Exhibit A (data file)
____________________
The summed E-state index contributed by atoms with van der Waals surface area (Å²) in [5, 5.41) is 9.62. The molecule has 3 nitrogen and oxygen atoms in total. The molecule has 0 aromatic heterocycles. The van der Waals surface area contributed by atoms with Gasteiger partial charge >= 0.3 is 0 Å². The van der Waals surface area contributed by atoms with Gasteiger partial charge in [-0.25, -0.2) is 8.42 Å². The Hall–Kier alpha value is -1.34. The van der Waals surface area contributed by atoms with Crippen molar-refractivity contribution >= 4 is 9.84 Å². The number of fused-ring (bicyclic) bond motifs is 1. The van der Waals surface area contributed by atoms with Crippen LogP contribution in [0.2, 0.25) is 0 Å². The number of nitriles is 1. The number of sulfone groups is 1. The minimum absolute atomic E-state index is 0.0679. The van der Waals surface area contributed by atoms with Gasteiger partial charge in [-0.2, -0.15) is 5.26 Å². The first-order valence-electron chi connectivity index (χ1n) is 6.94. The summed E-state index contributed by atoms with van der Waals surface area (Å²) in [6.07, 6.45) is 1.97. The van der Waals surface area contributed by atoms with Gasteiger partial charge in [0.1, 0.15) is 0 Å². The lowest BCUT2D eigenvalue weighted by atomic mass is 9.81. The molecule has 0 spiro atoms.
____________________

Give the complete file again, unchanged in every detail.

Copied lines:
The summed E-state index contributed by atoms with van der Waals surface area (Å²) in [5, 5.41) is 9.62. The molecule has 3 nitrogen and oxygen atoms in total. The molecule has 0 aromatic heterocycles. The van der Waals surface area contributed by atoms with Gasteiger partial charge >= 0.3 is 0 Å². The van der Waals surface area contributed by atoms with Gasteiger partial charge in [-0.25, -0.2) is 8.42 Å². The Hall–Kier alpha value is -1.34. The van der Waals surface area contributed by atoms with Crippen molar-refractivity contribution >= 4 is 9.84 Å². The number of fused-ring (bicyclic) bond motifs is 1. The van der Waals surface area contributed by atoms with Crippen LogP contribution in [0.2, 0.25) is 0 Å². The number of nitriles is 1. The number of sulfone groups is 1. The minimum absolute atomic E-state index is 0.0679. The van der Waals surface area contributed by atoms with Gasteiger partial charge in [-0.2, -0.15) is 5.26 Å². The first-order valence-electron chi connectivity index (χ1n) is 6.94. The summed E-state index contributed by atoms with van der Waals surface area (Å²) in [6.07, 6.45) is 1.97. The van der Waals surface area contributed by atoms with Gasteiger partial charge in [0.1, 0.15) is 0 Å². The lowest BCUT2D eigenvalue weighted by atomic mass is 9.81. The molecule has 0 spiro atoms.